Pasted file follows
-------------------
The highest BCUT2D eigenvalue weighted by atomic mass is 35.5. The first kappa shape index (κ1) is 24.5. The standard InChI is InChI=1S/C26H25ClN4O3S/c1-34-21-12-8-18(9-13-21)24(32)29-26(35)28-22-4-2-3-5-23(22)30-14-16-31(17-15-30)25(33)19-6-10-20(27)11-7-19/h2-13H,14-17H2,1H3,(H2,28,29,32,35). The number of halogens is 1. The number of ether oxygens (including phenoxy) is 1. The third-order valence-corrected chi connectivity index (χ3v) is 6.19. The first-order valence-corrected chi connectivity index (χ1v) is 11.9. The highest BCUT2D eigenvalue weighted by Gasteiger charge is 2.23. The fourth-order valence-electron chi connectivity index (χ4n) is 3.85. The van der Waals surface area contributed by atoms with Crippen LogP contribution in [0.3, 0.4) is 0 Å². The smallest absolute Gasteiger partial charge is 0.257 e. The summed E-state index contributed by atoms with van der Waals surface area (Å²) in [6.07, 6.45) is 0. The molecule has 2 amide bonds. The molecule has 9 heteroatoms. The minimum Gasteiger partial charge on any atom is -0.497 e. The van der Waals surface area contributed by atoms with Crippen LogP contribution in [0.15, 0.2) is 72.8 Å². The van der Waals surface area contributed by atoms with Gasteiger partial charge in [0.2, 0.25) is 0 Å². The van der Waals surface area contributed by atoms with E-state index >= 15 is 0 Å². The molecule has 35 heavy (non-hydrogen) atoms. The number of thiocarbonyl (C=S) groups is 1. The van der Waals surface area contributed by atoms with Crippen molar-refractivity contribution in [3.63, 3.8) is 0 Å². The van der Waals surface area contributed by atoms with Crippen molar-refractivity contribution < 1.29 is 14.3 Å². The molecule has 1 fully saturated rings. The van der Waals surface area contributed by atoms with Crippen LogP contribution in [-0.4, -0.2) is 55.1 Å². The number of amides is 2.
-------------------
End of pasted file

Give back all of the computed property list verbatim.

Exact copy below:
The highest BCUT2D eigenvalue weighted by atomic mass is 35.5. The first kappa shape index (κ1) is 24.5. The standard InChI is InChI=1S/C26H25ClN4O3S/c1-34-21-12-8-18(9-13-21)24(32)29-26(35)28-22-4-2-3-5-23(22)30-14-16-31(17-15-30)25(33)19-6-10-20(27)11-7-19/h2-13H,14-17H2,1H3,(H2,28,29,32,35). The number of halogens is 1. The number of ether oxygens (including phenoxy) is 1. The third-order valence-corrected chi connectivity index (χ3v) is 6.19. The first-order valence-corrected chi connectivity index (χ1v) is 11.9. The highest BCUT2D eigenvalue weighted by Gasteiger charge is 2.23. The fourth-order valence-electron chi connectivity index (χ4n) is 3.85. The van der Waals surface area contributed by atoms with Crippen LogP contribution in [0.3, 0.4) is 0 Å². The smallest absolute Gasteiger partial charge is 0.257 e. The summed E-state index contributed by atoms with van der Waals surface area (Å²) in [6.07, 6.45) is 0. The molecule has 2 amide bonds. The molecule has 9 heteroatoms. The minimum Gasteiger partial charge on any atom is -0.497 e. The van der Waals surface area contributed by atoms with Crippen LogP contribution in [0.15, 0.2) is 72.8 Å². The van der Waals surface area contributed by atoms with Gasteiger partial charge in [0.2, 0.25) is 0 Å². The van der Waals surface area contributed by atoms with E-state index >= 15 is 0 Å². The molecule has 35 heavy (non-hydrogen) atoms. The number of thiocarbonyl (C=S) groups is 1. The van der Waals surface area contributed by atoms with Crippen molar-refractivity contribution in [3.63, 3.8) is 0 Å². The van der Waals surface area contributed by atoms with Crippen molar-refractivity contribution < 1.29 is 14.3 Å². The molecule has 1 fully saturated rings. The van der Waals surface area contributed by atoms with Crippen LogP contribution in [-0.4, -0.2) is 55.1 Å². The number of amides is 2.